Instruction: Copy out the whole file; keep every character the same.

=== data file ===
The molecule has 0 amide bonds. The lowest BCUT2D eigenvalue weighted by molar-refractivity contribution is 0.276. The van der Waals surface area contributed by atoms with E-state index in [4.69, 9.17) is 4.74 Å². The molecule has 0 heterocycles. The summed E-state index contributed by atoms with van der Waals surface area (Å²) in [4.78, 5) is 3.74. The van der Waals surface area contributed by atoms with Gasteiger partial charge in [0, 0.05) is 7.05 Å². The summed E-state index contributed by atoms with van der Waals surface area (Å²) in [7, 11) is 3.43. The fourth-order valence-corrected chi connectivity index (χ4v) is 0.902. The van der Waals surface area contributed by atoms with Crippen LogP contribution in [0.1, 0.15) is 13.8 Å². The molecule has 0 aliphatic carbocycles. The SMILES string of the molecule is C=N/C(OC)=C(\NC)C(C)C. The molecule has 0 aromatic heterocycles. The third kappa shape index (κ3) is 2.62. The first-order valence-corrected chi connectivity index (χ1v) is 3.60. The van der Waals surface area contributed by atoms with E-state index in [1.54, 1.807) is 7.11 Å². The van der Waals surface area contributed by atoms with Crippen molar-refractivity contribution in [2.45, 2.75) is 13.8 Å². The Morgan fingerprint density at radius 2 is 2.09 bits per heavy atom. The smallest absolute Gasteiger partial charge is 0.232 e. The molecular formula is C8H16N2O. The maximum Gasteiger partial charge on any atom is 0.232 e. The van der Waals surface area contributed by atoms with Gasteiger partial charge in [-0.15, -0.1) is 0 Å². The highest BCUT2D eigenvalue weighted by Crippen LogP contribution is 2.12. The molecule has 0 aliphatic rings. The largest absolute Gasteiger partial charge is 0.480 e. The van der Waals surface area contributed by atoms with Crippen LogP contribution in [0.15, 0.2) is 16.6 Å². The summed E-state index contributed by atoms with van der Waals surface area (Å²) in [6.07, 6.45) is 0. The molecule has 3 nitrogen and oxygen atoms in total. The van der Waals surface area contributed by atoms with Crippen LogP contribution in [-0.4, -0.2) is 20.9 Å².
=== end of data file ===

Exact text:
The molecule has 0 amide bonds. The lowest BCUT2D eigenvalue weighted by molar-refractivity contribution is 0.276. The van der Waals surface area contributed by atoms with E-state index in [4.69, 9.17) is 4.74 Å². The molecule has 0 heterocycles. The summed E-state index contributed by atoms with van der Waals surface area (Å²) in [4.78, 5) is 3.74. The van der Waals surface area contributed by atoms with Gasteiger partial charge in [0, 0.05) is 7.05 Å². The summed E-state index contributed by atoms with van der Waals surface area (Å²) in [7, 11) is 3.43. The fourth-order valence-corrected chi connectivity index (χ4v) is 0.902. The van der Waals surface area contributed by atoms with Crippen LogP contribution in [0.1, 0.15) is 13.8 Å². The molecule has 0 aliphatic carbocycles. The SMILES string of the molecule is C=N/C(OC)=C(\NC)C(C)C. The molecule has 0 aromatic heterocycles. The third kappa shape index (κ3) is 2.62. The first-order valence-corrected chi connectivity index (χ1v) is 3.60. The van der Waals surface area contributed by atoms with E-state index in [1.54, 1.807) is 7.11 Å². The van der Waals surface area contributed by atoms with Crippen molar-refractivity contribution in [2.45, 2.75) is 13.8 Å². The Morgan fingerprint density at radius 2 is 2.09 bits per heavy atom. The smallest absolute Gasteiger partial charge is 0.232 e. The molecular formula is C8H16N2O. The maximum Gasteiger partial charge on any atom is 0.232 e. The van der Waals surface area contributed by atoms with Gasteiger partial charge in [-0.15, -0.1) is 0 Å². The highest BCUT2D eigenvalue weighted by Crippen LogP contribution is 2.12. The molecule has 0 aliphatic rings. The largest absolute Gasteiger partial charge is 0.480 e. The van der Waals surface area contributed by atoms with Crippen LogP contribution in [0.15, 0.2) is 16.6 Å². The summed E-state index contributed by atoms with van der Waals surface area (Å²) in [6.07, 6.45) is 0. The molecule has 3 nitrogen and oxygen atoms in total. The van der Waals surface area contributed by atoms with Crippen LogP contribution in [-0.4, -0.2) is 20.9 Å².